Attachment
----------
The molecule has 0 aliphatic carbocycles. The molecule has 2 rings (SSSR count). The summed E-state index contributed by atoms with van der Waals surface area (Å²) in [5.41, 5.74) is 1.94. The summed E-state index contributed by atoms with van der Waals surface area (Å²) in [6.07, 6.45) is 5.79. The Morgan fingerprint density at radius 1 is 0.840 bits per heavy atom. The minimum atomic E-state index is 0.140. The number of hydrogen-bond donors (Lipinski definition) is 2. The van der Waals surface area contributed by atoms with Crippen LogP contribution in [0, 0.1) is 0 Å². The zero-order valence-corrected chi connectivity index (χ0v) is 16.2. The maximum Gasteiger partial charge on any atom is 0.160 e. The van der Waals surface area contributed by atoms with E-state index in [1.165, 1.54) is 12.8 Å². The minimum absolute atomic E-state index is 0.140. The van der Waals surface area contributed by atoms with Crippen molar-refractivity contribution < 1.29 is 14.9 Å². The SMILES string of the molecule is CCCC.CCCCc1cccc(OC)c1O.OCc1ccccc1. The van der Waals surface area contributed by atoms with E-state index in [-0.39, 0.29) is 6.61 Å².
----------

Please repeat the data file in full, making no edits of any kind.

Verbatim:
The molecule has 0 aliphatic carbocycles. The molecule has 2 rings (SSSR count). The summed E-state index contributed by atoms with van der Waals surface area (Å²) in [5.41, 5.74) is 1.94. The summed E-state index contributed by atoms with van der Waals surface area (Å²) in [6.07, 6.45) is 5.79. The Morgan fingerprint density at radius 1 is 0.840 bits per heavy atom. The minimum atomic E-state index is 0.140. The number of hydrogen-bond donors (Lipinski definition) is 2. The van der Waals surface area contributed by atoms with Crippen LogP contribution in [0, 0.1) is 0 Å². The zero-order valence-corrected chi connectivity index (χ0v) is 16.2. The maximum Gasteiger partial charge on any atom is 0.160 e. The van der Waals surface area contributed by atoms with E-state index in [1.165, 1.54) is 12.8 Å². The minimum absolute atomic E-state index is 0.140. The van der Waals surface area contributed by atoms with Crippen molar-refractivity contribution < 1.29 is 14.9 Å². The SMILES string of the molecule is CCCC.CCCCc1cccc(OC)c1O.OCc1ccccc1. The van der Waals surface area contributed by atoms with E-state index in [-0.39, 0.29) is 6.61 Å².